Club soda and tonic water are two popular forms of carbonated soda water. Both have substances added to impart flavor to the pure carbonated water, and both are used for mixing drinks. The big difference between them is that tonic water contains quinine and sugar that give this beverage its distinctive sweetly bitter flavor, according to the Boston Globe. That means tonic water has calories while club soda does not.
Tonic water was developed in the 19th century by British colonists in tropical countries as a medicine against malaria, according to the Boston Globe. Quinine was the active ingredient. The colonists added gin and sugar to counter the bitter quinine taste, creating the drink known as gin and tonic. Tonic water sold today contains only 83 mg of quinine per liter, less than half a percent of the therapeutic dose. Club soda, by contrast, is simply carbonated water with minerals added to emulate the flavor of naturally carbonated mineral waters.
Tonic water, according to Schweppes, contains carbonated water, high-fructose corn syrup and/or sugar, citric acid, natural flavorings (fruit extracts) and quinine, plus sodium benzoate as a preservative. Their club soda contains carbonated water, potassium sulfate, sodium bicarbonate (baking soda) and sodium chloride (salt). Other bottlers use different blends of minerals in their club sodas.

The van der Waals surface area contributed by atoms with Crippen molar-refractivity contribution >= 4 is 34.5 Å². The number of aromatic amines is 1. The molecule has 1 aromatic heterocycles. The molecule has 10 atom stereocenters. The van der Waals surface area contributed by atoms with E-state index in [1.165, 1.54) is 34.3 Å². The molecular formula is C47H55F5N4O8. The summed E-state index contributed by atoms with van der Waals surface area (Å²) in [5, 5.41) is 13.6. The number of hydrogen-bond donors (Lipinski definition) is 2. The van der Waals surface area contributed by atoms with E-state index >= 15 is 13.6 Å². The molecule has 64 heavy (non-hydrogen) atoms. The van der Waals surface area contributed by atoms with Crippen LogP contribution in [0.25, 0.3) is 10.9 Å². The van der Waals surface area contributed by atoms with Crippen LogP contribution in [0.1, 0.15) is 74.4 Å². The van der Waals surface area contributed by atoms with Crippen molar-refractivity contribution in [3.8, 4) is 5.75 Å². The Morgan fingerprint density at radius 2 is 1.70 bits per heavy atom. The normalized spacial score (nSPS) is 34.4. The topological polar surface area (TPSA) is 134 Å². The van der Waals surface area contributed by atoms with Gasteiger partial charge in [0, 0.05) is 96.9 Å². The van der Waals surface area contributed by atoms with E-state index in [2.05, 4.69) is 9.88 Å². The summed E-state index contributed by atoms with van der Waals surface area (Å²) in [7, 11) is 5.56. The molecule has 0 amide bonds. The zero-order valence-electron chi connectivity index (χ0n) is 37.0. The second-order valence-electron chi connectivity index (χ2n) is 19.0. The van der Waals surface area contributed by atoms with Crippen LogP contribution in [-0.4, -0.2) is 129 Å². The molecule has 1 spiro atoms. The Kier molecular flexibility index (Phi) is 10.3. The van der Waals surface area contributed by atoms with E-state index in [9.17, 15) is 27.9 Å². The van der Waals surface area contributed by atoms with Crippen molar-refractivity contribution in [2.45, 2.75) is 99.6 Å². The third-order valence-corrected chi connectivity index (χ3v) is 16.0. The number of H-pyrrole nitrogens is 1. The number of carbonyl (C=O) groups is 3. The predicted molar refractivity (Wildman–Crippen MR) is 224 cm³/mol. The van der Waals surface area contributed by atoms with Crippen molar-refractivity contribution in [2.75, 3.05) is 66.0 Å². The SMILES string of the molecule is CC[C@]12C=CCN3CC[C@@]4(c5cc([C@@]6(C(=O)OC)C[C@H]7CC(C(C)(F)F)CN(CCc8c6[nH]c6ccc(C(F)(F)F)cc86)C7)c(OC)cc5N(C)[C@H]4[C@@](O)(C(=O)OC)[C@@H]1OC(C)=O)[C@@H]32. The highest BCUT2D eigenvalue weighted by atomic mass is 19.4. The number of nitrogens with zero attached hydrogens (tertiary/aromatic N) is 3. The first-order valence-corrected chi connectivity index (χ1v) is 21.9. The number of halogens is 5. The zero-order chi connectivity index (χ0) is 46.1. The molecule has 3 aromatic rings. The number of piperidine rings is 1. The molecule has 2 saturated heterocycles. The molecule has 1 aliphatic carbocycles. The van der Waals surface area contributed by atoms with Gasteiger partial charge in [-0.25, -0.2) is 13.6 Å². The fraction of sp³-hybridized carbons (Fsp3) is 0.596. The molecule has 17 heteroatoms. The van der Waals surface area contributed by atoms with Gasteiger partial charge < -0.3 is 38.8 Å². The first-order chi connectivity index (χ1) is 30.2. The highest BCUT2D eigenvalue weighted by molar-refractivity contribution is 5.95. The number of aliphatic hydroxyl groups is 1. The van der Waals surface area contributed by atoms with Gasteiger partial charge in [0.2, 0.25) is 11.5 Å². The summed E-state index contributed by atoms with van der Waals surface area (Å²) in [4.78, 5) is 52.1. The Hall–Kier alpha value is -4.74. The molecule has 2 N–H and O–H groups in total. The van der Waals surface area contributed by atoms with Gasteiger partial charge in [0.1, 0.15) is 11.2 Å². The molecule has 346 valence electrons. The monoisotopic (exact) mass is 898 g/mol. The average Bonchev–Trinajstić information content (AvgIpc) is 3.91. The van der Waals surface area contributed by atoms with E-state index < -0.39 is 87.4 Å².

Tonic water typically has 83 calories per 8-oz. cup with 21.5 gm of sugar (7 percent of recommended daily allowance), 29 mg of sodium (1 percent of RDA) and 2.4 mg of calcium. A typical club soda, by contrast, has zero calories, 50 mg of sodium (2 percent of RDA), 11.8 mg of calcium and 4.7 mg of potassium.
Herb Kirchhoff has more than three decades of hands-on experience as an avid garden hobbyist and home handyman. Since retiring from the news business in 2008, Kirchhoff takes care of a 12-acre rural Michigan lakefront property and applies his experience to his vegetable and flower gardens and home repair and renovation projects.